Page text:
Daintree Estates Chocolate illustrates this model at work. A consortium of sugarcane landowners in the heart of pristine Daintree – home of the aboriginal dreamtimers the Kuku Yalanji people — the Estates operate in a vitally important biodiversity hotspot: a lush rainforest in formation for some 110 to 140 million years, making it possibly the oldest on Earth. Whatever its precise age, this ancient ecosystem houses a record of our planet’s evolutionary history.
Commercial cacáo planting began in the relatively recent past, 2006, in the wake of a sugar price drop on the commodity markets that saw some growers cashing out, selling land to housing developers for tract homes (the stuff of subprime mortgages). Those who remained behind diversified in order to survive. So instead of relying on just one crop – sugar – they added cocoa to the mix, a natural ally to fend off real-estate encroachment & help defend their eco-setting.
5 years later, these estates yielded some excellent quality produce.
Growers in Daintree are not only exclusive suppliers, they’re also shareholders & board members, including a pastry chef trained in the chocolate arts under Belgium, Swiss & German tutelage & whose business, as he likes to say, is now in his own backyard.
This brings private property, capitalism & chocolate together in a close co-operative venture. It rekindles some of the spirit that guided chocolate pioneers during the 18th century who laid the foundation for its eventual rise to a global phenomenon.
Daintree both cultivates Australian-grown cocoa & manufactures Australian-origin chocolate. With the launch of its line, featuring a range of single-estate chocolates of vintage harvest, & co-manufactured with Mossman Central Mill’s raw sugar, it signals a more defined approach to the chocolate experience.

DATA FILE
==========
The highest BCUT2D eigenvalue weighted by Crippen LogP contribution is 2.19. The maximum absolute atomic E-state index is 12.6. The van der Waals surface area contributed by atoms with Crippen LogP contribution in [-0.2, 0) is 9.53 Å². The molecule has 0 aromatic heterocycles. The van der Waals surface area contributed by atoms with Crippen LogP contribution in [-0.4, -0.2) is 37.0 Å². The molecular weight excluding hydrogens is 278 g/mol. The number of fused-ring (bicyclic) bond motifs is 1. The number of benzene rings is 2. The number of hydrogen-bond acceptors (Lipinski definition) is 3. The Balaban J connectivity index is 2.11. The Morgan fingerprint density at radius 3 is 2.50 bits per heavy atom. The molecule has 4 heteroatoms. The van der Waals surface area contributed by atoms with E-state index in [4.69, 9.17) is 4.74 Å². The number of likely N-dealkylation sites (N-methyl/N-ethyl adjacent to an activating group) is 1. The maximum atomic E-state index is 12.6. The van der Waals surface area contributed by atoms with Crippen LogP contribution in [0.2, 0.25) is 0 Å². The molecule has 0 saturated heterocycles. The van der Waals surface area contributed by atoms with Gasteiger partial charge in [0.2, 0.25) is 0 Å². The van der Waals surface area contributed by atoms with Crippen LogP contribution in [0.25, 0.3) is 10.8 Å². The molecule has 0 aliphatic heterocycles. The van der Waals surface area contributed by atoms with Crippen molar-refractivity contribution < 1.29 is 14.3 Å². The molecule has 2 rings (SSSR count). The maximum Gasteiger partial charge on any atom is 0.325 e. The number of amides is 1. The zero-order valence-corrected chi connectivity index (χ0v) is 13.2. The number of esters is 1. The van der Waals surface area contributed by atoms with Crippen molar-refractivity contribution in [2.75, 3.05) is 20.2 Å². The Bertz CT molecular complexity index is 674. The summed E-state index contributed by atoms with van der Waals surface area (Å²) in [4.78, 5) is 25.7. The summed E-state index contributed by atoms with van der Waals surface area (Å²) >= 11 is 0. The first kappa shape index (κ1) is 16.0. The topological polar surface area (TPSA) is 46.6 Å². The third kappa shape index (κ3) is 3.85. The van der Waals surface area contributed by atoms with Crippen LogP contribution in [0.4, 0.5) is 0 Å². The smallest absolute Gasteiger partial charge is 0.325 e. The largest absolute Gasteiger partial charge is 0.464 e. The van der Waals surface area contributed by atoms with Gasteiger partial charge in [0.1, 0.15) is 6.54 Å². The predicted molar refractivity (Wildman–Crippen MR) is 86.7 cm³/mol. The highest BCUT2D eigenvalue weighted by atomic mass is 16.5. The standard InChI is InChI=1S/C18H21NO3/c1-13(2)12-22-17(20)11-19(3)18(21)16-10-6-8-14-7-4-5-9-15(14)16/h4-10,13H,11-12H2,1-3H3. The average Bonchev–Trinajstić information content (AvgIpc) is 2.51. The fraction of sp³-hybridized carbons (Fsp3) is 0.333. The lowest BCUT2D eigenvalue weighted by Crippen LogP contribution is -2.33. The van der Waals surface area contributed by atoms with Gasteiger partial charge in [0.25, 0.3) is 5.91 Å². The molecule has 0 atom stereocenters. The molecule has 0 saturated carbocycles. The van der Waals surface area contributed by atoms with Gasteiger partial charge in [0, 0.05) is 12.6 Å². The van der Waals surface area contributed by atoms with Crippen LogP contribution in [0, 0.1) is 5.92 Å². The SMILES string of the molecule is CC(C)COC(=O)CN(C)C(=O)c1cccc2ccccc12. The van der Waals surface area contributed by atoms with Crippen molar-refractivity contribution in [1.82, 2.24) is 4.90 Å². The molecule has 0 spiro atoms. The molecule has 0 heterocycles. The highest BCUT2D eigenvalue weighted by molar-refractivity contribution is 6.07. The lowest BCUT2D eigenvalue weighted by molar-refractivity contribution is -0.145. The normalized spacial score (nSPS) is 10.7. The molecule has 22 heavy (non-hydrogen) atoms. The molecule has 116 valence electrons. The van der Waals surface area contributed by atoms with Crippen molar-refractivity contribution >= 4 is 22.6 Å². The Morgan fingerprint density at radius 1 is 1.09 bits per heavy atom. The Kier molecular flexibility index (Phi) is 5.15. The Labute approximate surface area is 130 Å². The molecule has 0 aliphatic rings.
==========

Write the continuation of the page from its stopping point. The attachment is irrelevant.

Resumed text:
Not to be outdone, Innisfail directly to the south of Daintree, boasts 8 hectares owned by Noel Stevenson. There he husbands cacáo among a grove of papaya & bananas. Noel is taking grand cru to the next level: beyond estate grade… chocolate crafted from his seeds are tagged & traceable to the individual tree! Unheard of for an industry that typically throws together beans from different farms, different regions, even different countries in the tropics & bundles them into sacks for shipment around the world.
Australia’s bet looks thus: economically viable cacáo based on technological innovation / reduced production costs from mechanization, high yields using super seeds / speed breeding, & the all-important ‘quality’. Its outlook improves if the premium market for brand-differentiated origin-cacáo & cultivars – a core mission of the C-spot™– explodes beyond its current niche.
Having re-seeded their fields, the theobromans / cacáo-tenders in Queensland, wizened by years of raising sugarcane in an area once known for the notorious Blackbirding Trade that impressed aborigines & neighboring Pacific islanders into indentured servitude for those harvests, are now on the right track.
A prototype for sure, strictly under development, with this caveat: taste like this rarely lies, so before laughing it off as some kind of ‘kangaroo-chocolate’, remember Aussie beer, wine, & olive oil were once looked down upon too.
Images courtesy of Tim Davies, Daintree Estates; Yan Diczbalis, Rural Industries Research & Development Corporation